Friday, August 28, 2009

More reviews are in

Andrew Coyne:
As ever with Stephen Harper, there is an in-your-face element to the latest batch of Senate appointments. It’s almost as if he said to himself, okay, if I’m going to get slammed for these appointments anyway, what are the most obnoxiously partisan, disgustingly sycophantic choices I can make? I know — I’ll name my former press flack! No, wait — I’ll name the president of the party! Or maybe — yes! — the most hyper-partisan, Grit-hating thug I know, my former campaign manager!

I’ve got it! I’ll appoint all of them!

Yes, I know, the Liberals did just the same for years — the same Grits who are now assailing the appointments, just as the Tories used to attack theirs. This is the cycle we have become caught in, each party justifying its own excesses by the other’s, each hypocritically accusing the other of hypocrisy. And the public, educated by long useage to expect no better, cannot even be roused to outrage any more. Time was when this sort of flagrant cronyism would have caused a scandal. Certainly in any other country it would. But not here, not any more.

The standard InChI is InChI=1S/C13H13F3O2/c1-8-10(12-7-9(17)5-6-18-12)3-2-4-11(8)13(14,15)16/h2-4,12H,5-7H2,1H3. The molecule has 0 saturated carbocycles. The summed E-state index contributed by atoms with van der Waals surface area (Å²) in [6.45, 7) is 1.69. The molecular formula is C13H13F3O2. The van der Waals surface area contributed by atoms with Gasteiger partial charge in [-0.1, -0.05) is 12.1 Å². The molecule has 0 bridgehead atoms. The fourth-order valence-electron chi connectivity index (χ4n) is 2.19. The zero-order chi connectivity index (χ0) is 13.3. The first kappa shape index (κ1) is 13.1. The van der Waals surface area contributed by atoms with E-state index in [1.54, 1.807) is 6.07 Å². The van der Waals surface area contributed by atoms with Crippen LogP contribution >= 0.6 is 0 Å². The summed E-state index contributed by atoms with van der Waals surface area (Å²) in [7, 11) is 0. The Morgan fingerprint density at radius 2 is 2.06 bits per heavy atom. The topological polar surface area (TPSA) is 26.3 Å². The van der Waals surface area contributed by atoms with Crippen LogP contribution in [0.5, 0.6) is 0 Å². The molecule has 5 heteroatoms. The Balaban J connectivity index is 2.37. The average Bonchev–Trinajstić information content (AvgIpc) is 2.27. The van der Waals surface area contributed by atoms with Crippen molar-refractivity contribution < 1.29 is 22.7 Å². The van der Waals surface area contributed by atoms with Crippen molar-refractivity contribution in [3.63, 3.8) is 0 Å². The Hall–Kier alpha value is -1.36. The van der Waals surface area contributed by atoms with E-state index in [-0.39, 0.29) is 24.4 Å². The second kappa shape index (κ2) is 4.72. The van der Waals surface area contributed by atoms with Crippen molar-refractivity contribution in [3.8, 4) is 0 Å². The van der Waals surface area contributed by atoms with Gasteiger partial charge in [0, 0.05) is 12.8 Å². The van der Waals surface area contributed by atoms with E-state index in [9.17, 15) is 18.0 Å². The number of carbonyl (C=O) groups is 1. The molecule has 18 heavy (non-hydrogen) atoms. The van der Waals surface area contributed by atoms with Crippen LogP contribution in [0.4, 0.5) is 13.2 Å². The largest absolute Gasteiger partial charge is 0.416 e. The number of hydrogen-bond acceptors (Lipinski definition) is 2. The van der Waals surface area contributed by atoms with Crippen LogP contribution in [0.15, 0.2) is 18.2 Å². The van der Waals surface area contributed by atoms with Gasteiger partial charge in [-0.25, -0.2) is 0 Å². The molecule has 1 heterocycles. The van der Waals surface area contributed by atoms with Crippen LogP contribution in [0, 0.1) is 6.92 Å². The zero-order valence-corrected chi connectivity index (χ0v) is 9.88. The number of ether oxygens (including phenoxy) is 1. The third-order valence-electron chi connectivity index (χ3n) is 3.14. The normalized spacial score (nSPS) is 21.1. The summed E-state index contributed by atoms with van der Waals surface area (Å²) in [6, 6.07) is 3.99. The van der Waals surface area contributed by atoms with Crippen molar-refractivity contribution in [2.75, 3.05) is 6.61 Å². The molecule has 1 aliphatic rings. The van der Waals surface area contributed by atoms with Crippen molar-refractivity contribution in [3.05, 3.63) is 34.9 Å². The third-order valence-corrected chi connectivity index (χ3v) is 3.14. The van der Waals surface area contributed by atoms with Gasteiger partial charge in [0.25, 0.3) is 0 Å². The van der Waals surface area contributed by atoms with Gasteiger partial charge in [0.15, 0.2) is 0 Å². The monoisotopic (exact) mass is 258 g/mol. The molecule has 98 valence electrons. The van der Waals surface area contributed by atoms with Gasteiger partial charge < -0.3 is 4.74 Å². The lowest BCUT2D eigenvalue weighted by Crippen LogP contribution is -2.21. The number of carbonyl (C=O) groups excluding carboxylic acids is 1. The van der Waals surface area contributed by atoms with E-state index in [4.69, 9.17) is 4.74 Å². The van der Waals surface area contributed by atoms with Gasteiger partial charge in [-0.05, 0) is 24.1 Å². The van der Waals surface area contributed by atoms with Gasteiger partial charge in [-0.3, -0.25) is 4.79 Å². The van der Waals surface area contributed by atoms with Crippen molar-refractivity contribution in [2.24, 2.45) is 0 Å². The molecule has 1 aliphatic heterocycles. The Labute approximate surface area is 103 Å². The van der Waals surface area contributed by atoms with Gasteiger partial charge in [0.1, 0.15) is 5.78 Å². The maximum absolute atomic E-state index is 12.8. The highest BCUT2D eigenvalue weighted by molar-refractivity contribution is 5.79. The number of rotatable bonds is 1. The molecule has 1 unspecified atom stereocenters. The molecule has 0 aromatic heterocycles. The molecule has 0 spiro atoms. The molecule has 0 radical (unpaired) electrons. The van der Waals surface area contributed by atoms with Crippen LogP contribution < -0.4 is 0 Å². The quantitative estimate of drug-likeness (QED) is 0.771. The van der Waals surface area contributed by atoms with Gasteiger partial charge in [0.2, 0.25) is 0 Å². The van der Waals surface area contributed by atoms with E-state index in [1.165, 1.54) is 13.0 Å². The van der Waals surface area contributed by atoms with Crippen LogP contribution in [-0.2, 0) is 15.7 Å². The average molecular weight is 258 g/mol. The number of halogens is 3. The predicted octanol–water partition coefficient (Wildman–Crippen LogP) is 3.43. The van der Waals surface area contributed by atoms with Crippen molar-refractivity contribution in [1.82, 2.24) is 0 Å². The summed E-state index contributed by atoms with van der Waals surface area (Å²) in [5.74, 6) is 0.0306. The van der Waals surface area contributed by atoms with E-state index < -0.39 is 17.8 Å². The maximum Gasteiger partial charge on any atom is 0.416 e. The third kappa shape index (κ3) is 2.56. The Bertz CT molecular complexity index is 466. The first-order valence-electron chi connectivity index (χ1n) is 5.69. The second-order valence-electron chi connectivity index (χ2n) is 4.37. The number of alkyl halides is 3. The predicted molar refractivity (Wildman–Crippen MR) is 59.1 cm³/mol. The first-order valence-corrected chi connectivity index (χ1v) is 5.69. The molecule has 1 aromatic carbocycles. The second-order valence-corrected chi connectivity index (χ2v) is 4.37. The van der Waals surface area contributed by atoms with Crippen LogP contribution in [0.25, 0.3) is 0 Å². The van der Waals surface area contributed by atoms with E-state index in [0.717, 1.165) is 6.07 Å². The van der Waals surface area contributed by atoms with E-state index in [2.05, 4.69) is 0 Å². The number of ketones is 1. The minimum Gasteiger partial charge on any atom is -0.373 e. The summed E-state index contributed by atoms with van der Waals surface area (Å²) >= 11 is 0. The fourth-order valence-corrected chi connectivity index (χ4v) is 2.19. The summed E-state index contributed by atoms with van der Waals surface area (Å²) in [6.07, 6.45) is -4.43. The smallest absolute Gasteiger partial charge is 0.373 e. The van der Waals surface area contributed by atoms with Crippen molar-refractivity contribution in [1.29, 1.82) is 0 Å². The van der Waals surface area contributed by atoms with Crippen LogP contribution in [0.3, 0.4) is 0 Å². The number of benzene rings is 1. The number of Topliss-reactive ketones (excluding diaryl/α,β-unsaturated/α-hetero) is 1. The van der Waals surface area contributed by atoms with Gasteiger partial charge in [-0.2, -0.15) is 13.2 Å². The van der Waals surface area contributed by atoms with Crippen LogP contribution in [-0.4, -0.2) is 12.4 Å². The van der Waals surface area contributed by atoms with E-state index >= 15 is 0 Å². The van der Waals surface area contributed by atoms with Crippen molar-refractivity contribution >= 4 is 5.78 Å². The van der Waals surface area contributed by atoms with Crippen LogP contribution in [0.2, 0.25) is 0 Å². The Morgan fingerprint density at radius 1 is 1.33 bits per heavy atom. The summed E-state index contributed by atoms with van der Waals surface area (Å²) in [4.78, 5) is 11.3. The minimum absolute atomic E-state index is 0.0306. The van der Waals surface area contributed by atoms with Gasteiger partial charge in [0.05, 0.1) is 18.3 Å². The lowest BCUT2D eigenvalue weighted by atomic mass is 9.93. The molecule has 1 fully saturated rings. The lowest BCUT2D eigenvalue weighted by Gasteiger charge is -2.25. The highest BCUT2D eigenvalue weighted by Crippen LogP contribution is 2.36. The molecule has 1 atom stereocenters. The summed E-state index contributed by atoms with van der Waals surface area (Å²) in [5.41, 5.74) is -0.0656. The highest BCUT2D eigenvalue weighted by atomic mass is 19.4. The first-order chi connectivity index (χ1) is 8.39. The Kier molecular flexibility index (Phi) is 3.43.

We have a deeply, deeply cynical political culture, and the Senate is a big part of it. A country that teaches itself to accept that one of its two legislative bodies should be composed almost entirely of appointed party hacks and bagmen (the other being made up of obedient ciphers) can accommodate itself to a great many things.
Of course, there's one key flaw in Coyne's reasoning, as there's one party which continues to work to point out the rot which goes to the core of each of the Libs and Cons. Which means that the main question arising from Harper's latest excesses is that of whether genuine outrage and desire for change can surface amidst the kabuki theatre playing out as ever between the two parties who have made the Senate into the dumping ground that it is.

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